Sunday, April 14, 2013

1889 Johnstown, PA Flood Account & Family Death

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Click image for larger view.

IT IS REALLY QUITE AMAZING WHAT CAN BE FOUND ON EBAY IF YOU SPEND THE TIME TO LOOK. Amidst the flotsam of junk, fakes and Walmart resellers you find wonderful things. This anonymous letter, a four-page account of the Johnstown flood of 1889 and the death of the entire Kirkbride family, is quite revealing. Over 4,000 people perished in that flood, the result of a dam breaking upstream. Think about it. Just after 4pm on a spring day, as people prepared for dinner and the usual things, death in the form of raging water wiped everything away. This letter should be in the Kirkbride geneology archive. It was once available on eBay (for purchase) for $50 bucks.

Circa late 1889 or early 1890s is this four page letter with envelope giving a detailed account of the 1889 Johnstown, Pennsylvania flood and the death of Mahlon Kirkbride and his family. The letter reads as follows...

“Drowned at Johnstown, Pa on the 31st of 5th Mo. 1889 Mahlon Kirkbride, son of Mahlon and Mary Bishop Kirkbride - aged thirty four years and thirty one days, also at the same time his wife Ida V. Kirkbride aged thirty two years. Their children Fannie, aged ten years, ten months and ten days. Linda aged seven years seven months and twenty three days and infant son. By the most correct statistics given 4 thousand persons perished in the flood - which caused almost the entire destruction of the town - little save the foundation of the Cambria Iron Works being left.

The flood was caused by the giving way of the dam of an immense reservoir - the largest either natural or artificial in the U. States. The Reservoir was 11 miles east of Johnstown and 2 miles from the village of South Fork. The dam was 2-1/2 miles long and the western end was 4 hundred feet long and eighty feet high. It was originally one of the feeders of the old Pennsylvania Canal. Afterward retained by sporting club as a resort for fishing and boating. After a steady rainfall of 48 hours this dam gave way at a few minutes past four o’clock on the afternoon of the 31st of 5th mo. 1889. In one hour the water had all run out carrying the most fearful destruction before them for 18 miles.

Mahlon Kirkbride and his family had apartments in the Hager Block - a three story brick building - near the edge of the valley. They could have escaped to the mountains in a few minutes - but brick buildings were supposed to be the safest places. It is thought they would have resisted the water itself successfully - but locomotive engines, cars, frame houses, and trees from above danced about like toys on the water - and striking the brick walls - caused them to cave in - and roofs to fall. Of the thirty five persons in the block all perished. After four months Mahlon’s body was recovered - being found covered with sand and protected by the roots of a large tree on the bank of Stonycreek River - one half mile from his home. His remains were interred on the 4th of 10th mo. 1889- by the side of those of his wife and child in Grand View Cemetery. Mahlon Kirkbride was auditor of the Johnson Steel Street Rail Co. at Johnstown.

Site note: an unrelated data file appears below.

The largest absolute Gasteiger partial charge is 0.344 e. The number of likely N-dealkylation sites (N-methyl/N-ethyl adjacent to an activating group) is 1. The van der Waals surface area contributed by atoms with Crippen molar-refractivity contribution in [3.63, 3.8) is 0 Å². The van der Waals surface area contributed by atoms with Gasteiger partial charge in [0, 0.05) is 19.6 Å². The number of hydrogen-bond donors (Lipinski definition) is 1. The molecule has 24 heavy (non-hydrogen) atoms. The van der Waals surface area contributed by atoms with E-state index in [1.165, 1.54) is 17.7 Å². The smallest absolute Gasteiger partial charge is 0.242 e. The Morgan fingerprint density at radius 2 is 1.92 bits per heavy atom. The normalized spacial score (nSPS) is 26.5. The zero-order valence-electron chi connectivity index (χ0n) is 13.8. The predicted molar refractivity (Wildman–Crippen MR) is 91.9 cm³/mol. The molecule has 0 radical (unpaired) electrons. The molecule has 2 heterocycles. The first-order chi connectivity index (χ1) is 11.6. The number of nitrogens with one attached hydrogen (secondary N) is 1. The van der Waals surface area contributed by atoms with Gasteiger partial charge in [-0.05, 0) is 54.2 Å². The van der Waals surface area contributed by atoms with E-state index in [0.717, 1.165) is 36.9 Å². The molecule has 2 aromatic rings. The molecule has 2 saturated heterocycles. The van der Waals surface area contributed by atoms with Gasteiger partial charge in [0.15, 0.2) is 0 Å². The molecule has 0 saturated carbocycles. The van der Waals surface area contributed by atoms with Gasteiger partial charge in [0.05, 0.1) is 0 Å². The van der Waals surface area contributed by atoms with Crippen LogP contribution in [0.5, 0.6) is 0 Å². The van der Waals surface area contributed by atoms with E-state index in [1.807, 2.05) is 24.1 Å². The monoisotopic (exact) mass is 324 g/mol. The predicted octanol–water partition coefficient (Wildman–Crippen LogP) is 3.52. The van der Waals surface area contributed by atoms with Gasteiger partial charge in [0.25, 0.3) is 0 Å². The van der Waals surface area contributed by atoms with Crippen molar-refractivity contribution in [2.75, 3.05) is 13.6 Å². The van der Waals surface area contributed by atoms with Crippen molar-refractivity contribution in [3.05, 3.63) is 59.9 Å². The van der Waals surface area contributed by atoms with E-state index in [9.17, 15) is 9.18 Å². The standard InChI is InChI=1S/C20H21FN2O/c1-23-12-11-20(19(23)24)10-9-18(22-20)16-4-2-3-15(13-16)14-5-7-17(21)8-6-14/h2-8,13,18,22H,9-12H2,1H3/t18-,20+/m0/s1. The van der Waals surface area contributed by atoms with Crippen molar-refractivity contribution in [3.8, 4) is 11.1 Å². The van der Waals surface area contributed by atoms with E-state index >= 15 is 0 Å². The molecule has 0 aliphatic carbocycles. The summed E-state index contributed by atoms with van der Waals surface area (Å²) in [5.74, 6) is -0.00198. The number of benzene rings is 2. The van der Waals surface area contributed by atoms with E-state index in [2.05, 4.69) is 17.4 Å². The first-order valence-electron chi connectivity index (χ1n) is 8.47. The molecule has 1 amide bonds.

This is to be copied in Yardley Genealogy. The envelope reads, “History of the Johnstown flood and the destruction of Mahlon Kirkbride and his family”.


Joey said...

Incredible. This is why I love the Internet - an important family history like this can at least be shared and saved in another form.

Your post prompted me to look up more info. on the flood. I guess the dam was originally designed to hold back only 10 feet of water but over the years it was built up to 100 feet high, often with cheap materials like horse manure and straw. Wow!

There was a documentary made on this in 2003. I'm going to look it up. It looks very interesting. Thanks for the Sunday morning detour John!

Maureen said...

Did you buy it? You must have a fascinating collection. said...

this gave me chills to read, John. How ephemeral all of us are, really. I don't know how this relates, but I was listening to NPR the other day and a scientist was talking about how paper will survive for millenia but the ink that is on it will not. So all our "data" will be gone shortly after we are - unless somehow our electronic data can be built to be impervious to the elements and some future civilization of beings can decode it

Blue Shoe Farm said...

When I would find things like this on ebay or antique stores that were less expensive (<15.00) I buy it, then donate to the local museum for that community who will preserve it and keep it in the public domain. I agree some relative would want to know this story of their family tree!
I have passed on letters, photo albums, scrapbooks and individual photos to museums from Missouri to Alaska.

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